New Rideshare Driver? Keep Your 5-Star Rating With These Tips
Okay, so this is the year you decide to monetize your spare time and sensible, late-model car by becoming a rideshare driver. Not a bad idea; you can make a helpful supplementary or even a primary income when you drive for Uber, Lyft, or a competitor. However, you can quickly spoil your gig by driving foolishly and losing your rating. So, before you saddle up your SUV or sensible sedan to start earning, heed these tips to avoid alienating potential clientele.
Excessive speeding, dishonesty, and a cluttered car could be your ticket to rideshare exile
Rideshare opportunities are everywhere. However, getting started with the opportunity to drive for Uber or Lyft is just the beginning. Apps work with rating systems, typically a 1-to-5 system. When you qualify to drive with an app, you’ll have an initial rating.
Based on your rider feedback, your score will stay nice and high or drop down to unattractive levels. Therein lies the responsibility of drivers. Drivers must deliver riders to their destinations safely and with as few mishaps as reasonably possible. Adhere to these tips, and your rideshare ratings can stay high and right.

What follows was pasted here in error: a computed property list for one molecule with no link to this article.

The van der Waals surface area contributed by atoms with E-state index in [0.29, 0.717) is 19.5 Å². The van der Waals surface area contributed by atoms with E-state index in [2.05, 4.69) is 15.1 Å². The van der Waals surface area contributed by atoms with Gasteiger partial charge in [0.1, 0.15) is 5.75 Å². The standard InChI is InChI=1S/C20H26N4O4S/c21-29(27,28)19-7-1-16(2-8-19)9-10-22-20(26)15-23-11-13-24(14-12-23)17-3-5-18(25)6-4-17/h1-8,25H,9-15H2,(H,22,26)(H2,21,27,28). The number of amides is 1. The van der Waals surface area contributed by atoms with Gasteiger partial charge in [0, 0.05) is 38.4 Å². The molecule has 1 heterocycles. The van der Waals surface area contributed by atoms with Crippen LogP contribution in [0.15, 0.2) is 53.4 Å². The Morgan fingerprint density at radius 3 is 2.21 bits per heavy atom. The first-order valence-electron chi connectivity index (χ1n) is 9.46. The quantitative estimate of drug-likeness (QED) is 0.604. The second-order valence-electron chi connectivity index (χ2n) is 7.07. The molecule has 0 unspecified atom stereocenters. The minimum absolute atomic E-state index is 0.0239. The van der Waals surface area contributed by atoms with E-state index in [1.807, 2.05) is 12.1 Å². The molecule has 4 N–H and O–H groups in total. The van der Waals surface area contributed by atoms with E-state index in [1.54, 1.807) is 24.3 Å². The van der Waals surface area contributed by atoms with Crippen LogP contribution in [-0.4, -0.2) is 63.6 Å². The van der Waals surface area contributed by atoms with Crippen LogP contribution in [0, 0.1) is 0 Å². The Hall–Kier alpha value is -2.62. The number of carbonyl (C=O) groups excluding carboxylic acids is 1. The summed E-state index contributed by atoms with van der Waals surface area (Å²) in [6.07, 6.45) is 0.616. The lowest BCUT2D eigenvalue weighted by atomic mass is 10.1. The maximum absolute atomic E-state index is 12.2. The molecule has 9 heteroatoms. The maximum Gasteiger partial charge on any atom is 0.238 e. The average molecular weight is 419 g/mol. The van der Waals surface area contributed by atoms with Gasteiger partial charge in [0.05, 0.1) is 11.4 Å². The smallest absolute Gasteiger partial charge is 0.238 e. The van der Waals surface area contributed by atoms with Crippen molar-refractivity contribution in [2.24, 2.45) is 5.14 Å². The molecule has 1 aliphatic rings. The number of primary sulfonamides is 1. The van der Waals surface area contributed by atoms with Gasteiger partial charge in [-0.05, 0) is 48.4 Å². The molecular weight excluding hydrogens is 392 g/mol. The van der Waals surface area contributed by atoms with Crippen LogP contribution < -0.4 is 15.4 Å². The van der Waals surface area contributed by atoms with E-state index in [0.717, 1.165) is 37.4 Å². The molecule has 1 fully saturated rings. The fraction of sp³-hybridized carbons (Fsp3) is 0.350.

- Avoid excessive speeding and reckless driving
- Be upfront with riders about delays
- Keep your car empty enough for luggage or shopping bags
- Keep conversation light, non-political, and professional
Granted, you can’t please everyone. You may welcome a passenger into your clean Toyota Camry, and they’ll give you a negative review based on the fact that they hate Taylor Swift. It happens. However, you can stack the deck in your favor by steering clear of some of the blatant faux pas.
For instance, one of the fastest ways to off-put a rider is by driving recklessly or speeding excessively. A timely dropoff is appreciated, but riders will give a low rating if they feel endangered during the ride. That, and let’s face it, your Nissan Altima isn’t exactly a race car. Drive it right; safety is paramount.
If you have to stop for gasoline, your rideshare customer will likely understand. However, you should let them know rather than omit that detail. After all, they can see you on the real-time map.
Your car doesn’t have to be squeaky clean (though it’s a win-win for you and your passengers). However, if you’re accepting airport rides or shopping trips, you’ll need to leave plenty of space in your trunk and backseat.
Finally, some riders are chatty. Others are silent and occupied with their smartphones. It’s your best option to keep conversation light and let your rider drive the volume. Moreover, given the divisiveness of politics, it’s best to leave it out of your car when you drive for Uber or a comparable rideshare platform.